6. You’re familiar with … Spaghetti Bolognese

Try … Teochew Noodles

This one is from … Ah Hor Teochew Kway Tiao Mee, 12 Verdun Road


It’s not coated in a tomato-based meat sauce but the potent chilli sauce and minced meat found here will make this noodle dish just as unforgettable as Mama’s. The noodle to order here is Mee Pok Tah. Mee pok is a flat yellow noodle, quite like fettuccine. “Tah” is Hokkien for “dry”. Here’s why it’s important to order it “tah”: the noodles will be tossed in the stall’s famous home-made chilli sauce, which is made from pork lard, buah keluak, dried shrimps, and dried chilli. Served with stewed shitake mushrooms, minced meat, fish cake, pork slices, and fishballs, this is a sumptuous meal that’s hard to match. Oh, and did I mention that you can help yourself to as much pork lard as you want here too?


7. You’re familiar with … Oden

Try … Yong Tau Foo

This one is from … Tiong Bahru Yong Tau Foo, Blk 56 Eng Hoon Street Kopitiam


Much like the Japanese winter dish that consists of several items boiled in soup, yong tau foo is an assortment of boiled food items such as fried beancurd stuffed with fish paste, fishball, minced meat wrapped in beancurd skin, and fresh beancurd. While most of the stalls you find in hawker centres and foodcourts allow you to pick and mix from a variety of stuff, this stall at Eng Hoon Street does it the old-school way. Every order is exactly the same: bee hoon with 7 pieces of items. If you order it dry, your bee hoon is served in a separate bowl with sweet sauce and chilli sauce. If you order it soupy, everything is served up in a big bowl. The stock is made from soya beans and ikan bilis, making salty with a slight touch of umami.


8. You’re familiar with … Pizza/Steak/Lamb/anything with a strong flavour

Try … Char Kway Teow

This one is from …  Fried Kway Teow, Amoy Street Food Centre, 7 Maxwell Road


The name of the stall is just that, “Fried Kway Teow”. And, I think it speaks volumes about the sweet, black slippery goodness that comes out from it. It is THE definitive place for this noodle dish. For me to “approve” a fried kway teow, it has to meet TWO conditions: 1. It has pork lard and 2. It has lup cheong (Chinese wind-dried sausages). None of the “No Pork. No Lard” nonsense, please. To be honest, char kway teow tastes like nothing else in this world. Is it like a pizza because the sausages give it a sweet, smoky flavour? Is it like steak because of the rich, almost char-grilled taste from the sweet black sauce and chilli sauce? Whatever it is, your visit to Singapore isn’t complete without trying this dish.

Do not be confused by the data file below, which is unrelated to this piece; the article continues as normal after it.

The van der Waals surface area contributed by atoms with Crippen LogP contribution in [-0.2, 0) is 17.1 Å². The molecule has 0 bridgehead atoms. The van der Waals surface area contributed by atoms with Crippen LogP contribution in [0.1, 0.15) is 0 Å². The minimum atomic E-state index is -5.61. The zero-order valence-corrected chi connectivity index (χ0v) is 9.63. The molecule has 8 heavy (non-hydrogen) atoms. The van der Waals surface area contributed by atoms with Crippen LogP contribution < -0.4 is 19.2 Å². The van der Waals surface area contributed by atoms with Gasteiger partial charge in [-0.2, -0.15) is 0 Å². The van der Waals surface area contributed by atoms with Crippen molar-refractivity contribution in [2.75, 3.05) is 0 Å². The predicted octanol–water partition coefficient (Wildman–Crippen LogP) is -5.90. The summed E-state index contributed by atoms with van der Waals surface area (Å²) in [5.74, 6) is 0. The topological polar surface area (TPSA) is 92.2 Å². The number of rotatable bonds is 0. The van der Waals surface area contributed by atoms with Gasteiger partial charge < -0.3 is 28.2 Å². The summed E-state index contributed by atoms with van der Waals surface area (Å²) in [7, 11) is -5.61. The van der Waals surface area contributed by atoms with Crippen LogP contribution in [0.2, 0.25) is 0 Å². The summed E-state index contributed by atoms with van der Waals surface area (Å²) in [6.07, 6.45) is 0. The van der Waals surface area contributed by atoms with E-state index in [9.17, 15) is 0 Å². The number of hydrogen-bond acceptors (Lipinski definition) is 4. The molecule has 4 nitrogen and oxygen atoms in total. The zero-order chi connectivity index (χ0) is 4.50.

I realise that there are more noodle dishes that are part of the Singapore’s culinary scene. Noodles like mee soto, mee goreng, bak chor mee, fried Hokkien prawn mee, mee siam, and prawn mee, are all worth eating. I promise I’ll follow up with another post covering more famous noodle dishes from Singapore! Meanwhile, happy food-hunting!


She can’t sit still. Doesn’t sleep well either. But, Debs has found the one thing that’ll help her mind switch off – baking. There’s nothing she likes better than just focusing her energy on getting a cake or a pie to turn out right. With this newfound passion, she has made it a point to bring back interesting ingredients whenever she travels, so she can use them in her desserts. She names Tokachi of Hokkaido in Japan as one of her favourite places.

Leave a Reply

Your email address will not be published. Required fields are marked *